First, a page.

Latest Kaiser Health News Stories
The effort, overseen by the county’s health services department, aims to improve care for a population with high rates of chronic disease, mental illness and drug addiction.
Seniors face tough — often life-changing — events throughout their final years. But this stage of life does not have to be limited to loss and deterioration.
The same Florida bill that would put more guns in schools would provide the state with $90 million more for mental health resources, including $69 million for schools. Advocates say those funds for mental health care are desperately needed.
The makers of the Montreal Cognitive Assessment, or MoCA, say the test wasn’t meant for the masses. Now they’re working on a “mini-MoCA” that people who are worried about possible dementia can take online.
The collaboration known as ALTO, Alternatives to Opioids, set out to reduce opioid doses in the emergency room by 15 percent. It managed a 36 percent reduction instead.
In this episode of KHN’s “What the Health?” Julie Rovner of Kaiser Health News, Margot Sanger-Katz of The New York Times, Stephanie Armour of The Wall Street Journal and Julie Appleby of Kaiser Health News discuss the Trump administration’s proposed regulation that would allow the expansion of short-term health insurance policies that do not comply with all the requirements of the Affordable Care Act. The panelists also talk about federal funding (or not) of public health research around guns.
Christine Sylvest, a child psychologist who now works in Maryland, for three years attended the Parkland, Fla., high school where a shooting attack left 17 people dead last week. She says the tragedy affects the entire community.
A package of mental health bills in California aims to ensure that all new moms are screened for postpartum depression and that more support is available for those who struggle with the malady.
Kaiser Health News gives readers a chance to comment on a recent batch of stories.
Fentanyl, a significant cause of overdoses and deaths across the country, has begun showing up in California street drugs. State health officials have responded with a bold but controversial policy: paying for test strips so users can check their stash.
Andrey Ostrovsky, who until last month was chief medical officer for Medicaid, quit his job so he could more directly fight the stigma of drug addiction.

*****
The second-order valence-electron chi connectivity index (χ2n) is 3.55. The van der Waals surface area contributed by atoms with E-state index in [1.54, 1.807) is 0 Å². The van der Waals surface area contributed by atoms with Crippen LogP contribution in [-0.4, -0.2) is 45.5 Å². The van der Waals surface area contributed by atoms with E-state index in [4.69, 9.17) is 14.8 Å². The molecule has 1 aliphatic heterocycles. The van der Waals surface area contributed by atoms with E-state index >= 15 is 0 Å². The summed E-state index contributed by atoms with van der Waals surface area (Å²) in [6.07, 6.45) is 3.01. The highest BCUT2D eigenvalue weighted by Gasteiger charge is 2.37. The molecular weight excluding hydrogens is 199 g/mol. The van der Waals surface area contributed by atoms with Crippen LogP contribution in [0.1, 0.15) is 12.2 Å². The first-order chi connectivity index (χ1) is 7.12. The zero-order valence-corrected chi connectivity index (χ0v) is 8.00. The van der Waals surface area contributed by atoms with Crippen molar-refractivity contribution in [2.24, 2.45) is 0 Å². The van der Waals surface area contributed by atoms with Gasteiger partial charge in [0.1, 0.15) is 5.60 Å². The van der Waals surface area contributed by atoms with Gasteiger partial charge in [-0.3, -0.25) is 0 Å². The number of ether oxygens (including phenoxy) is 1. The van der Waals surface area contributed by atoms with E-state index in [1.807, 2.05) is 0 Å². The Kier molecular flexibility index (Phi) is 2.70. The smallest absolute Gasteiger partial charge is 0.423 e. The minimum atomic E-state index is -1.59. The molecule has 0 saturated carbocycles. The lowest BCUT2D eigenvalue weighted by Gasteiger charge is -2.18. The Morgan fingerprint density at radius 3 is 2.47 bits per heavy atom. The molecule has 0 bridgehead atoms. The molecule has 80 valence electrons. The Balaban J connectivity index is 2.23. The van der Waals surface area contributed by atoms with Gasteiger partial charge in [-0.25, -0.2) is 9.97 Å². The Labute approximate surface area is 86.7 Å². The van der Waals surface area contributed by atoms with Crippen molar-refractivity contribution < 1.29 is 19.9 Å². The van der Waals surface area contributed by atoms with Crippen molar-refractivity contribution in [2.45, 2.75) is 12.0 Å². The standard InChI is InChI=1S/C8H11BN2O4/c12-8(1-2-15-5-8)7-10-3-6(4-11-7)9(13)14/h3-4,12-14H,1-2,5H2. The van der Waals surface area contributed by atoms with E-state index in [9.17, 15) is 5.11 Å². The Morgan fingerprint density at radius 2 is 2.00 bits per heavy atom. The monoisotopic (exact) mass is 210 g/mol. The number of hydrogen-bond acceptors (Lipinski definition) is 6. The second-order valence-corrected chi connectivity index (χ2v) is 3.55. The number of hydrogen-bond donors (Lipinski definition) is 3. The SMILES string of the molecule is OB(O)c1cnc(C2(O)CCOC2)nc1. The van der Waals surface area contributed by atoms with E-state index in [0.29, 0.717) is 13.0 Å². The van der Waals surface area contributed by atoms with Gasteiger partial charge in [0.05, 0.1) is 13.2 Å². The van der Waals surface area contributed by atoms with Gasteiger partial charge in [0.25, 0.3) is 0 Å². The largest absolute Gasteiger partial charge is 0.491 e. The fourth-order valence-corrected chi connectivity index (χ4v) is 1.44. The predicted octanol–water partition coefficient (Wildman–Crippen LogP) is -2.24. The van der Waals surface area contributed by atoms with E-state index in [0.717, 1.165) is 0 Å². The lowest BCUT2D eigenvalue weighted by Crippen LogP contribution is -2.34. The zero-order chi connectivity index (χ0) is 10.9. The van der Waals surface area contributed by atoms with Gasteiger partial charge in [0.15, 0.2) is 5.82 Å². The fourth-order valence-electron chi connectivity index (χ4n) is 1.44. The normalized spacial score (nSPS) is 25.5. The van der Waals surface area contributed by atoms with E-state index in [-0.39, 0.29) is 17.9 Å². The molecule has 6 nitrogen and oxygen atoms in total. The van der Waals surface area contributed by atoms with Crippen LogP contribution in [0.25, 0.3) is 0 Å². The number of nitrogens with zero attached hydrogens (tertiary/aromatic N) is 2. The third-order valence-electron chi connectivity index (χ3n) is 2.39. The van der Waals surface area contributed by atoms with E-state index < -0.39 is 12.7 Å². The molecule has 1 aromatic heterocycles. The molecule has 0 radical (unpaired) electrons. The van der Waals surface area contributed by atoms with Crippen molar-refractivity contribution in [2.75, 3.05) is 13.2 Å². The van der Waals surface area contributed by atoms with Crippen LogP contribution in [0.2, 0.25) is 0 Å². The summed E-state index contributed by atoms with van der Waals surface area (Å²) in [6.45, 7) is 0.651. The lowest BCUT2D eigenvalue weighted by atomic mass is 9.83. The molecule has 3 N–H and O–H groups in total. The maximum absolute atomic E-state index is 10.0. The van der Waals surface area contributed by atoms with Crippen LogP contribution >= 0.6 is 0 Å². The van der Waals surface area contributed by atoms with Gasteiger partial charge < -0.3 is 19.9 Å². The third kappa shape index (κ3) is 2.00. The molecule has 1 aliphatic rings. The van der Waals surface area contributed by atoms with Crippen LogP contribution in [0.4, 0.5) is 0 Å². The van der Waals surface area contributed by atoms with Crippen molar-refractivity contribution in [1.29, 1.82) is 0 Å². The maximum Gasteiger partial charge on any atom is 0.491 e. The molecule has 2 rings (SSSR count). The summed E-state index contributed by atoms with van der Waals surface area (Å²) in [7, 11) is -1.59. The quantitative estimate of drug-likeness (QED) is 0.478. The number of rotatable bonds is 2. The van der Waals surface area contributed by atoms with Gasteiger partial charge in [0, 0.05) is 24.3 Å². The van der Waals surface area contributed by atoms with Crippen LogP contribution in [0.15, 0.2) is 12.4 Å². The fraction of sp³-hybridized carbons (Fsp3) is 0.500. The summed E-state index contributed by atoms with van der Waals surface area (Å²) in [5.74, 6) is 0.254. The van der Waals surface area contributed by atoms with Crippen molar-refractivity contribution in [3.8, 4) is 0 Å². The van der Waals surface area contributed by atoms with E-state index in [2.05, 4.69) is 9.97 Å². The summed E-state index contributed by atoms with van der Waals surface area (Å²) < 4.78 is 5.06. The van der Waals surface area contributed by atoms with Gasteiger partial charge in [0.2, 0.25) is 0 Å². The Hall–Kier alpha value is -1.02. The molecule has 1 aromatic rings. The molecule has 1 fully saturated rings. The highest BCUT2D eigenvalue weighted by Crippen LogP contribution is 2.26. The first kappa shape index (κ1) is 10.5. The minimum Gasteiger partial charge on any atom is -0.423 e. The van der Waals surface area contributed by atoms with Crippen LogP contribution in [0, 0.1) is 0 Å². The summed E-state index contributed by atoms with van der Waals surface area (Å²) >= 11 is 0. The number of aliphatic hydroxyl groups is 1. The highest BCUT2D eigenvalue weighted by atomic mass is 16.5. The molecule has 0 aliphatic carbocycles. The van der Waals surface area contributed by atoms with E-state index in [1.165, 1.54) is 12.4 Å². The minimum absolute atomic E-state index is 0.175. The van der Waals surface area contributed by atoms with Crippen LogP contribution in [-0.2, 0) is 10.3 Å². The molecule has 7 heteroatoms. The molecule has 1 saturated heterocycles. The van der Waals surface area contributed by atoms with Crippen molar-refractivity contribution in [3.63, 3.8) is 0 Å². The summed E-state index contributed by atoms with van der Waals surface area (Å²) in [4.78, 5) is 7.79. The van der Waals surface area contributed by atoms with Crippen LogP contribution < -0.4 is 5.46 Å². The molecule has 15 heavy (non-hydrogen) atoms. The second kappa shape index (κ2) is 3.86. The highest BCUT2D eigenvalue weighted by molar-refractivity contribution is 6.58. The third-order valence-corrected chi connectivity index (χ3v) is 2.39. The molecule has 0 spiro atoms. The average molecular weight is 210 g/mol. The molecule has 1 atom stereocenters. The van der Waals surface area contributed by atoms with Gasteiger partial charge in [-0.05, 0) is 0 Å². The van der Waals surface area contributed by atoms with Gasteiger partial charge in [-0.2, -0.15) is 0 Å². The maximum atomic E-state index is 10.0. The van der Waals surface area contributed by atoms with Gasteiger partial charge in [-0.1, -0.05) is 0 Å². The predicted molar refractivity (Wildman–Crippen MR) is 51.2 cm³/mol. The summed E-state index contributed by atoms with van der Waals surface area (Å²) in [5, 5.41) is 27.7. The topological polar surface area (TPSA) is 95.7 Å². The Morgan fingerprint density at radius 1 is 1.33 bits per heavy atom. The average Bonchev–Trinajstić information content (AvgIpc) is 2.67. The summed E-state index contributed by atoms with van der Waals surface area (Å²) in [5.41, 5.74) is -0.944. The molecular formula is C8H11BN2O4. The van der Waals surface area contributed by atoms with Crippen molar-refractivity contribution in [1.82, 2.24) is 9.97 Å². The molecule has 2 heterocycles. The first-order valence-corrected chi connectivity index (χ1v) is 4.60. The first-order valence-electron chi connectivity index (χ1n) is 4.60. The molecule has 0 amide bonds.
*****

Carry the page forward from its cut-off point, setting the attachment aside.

Health care professionals increasingly collaborate with anti-abuse advocates to identify victims and ensure they get the help they need. One women’s center is opening a shelter on the campus of a large public hospital in Los Angeles.
Philadelphia officials gave the OK to establishing safe-injection sites for drug users. But it’s unclear where the sites would be located and who would fund and operate them.
At a panel discussion this week in Sacramento, patients, caregivers and others shared their perspectives on how Alzheimer’s disease affects women, who account for two-thirds of those living with the condition.
“We really do have a lot of responsibility and culpability,” says one hospital official who is part of a working group trying to address the opioid epidemic. Patients have to expect more pain after surgery and understand the risk of addiction, says another doctor.
Few bonds are as tight as those between sisters. But when one has paranoid schizophrenia, the relationship grows complicated.
Even though voters in Maine decided to expand Medicaid through a ballot measure, the law’s fate is still unclear. Gov. Paul LePage says the Legislature must find funds for it without raising taxes. Advocates say the law is on their side and expansion must be implemented.
Vietnam veterans’ wartime experiences — and their lasting psychological toll — can make it harder to treat their physical and emotional pain as they approach death.
Laws in California and most other states allow pharmacists to provide naloxone to patients or their friends without a doctor’s prescription. But many don’t do so, citing lack of demand and awareness among patients, their own fears of insufficient compensation and the challenges of treating opioid users.
Fire almost destroyed one of two acute care facilities in Ventura County — wiping out most of the region’s inpatient capacity. In California and nationally, such hospitals are strained by demand — and disasters.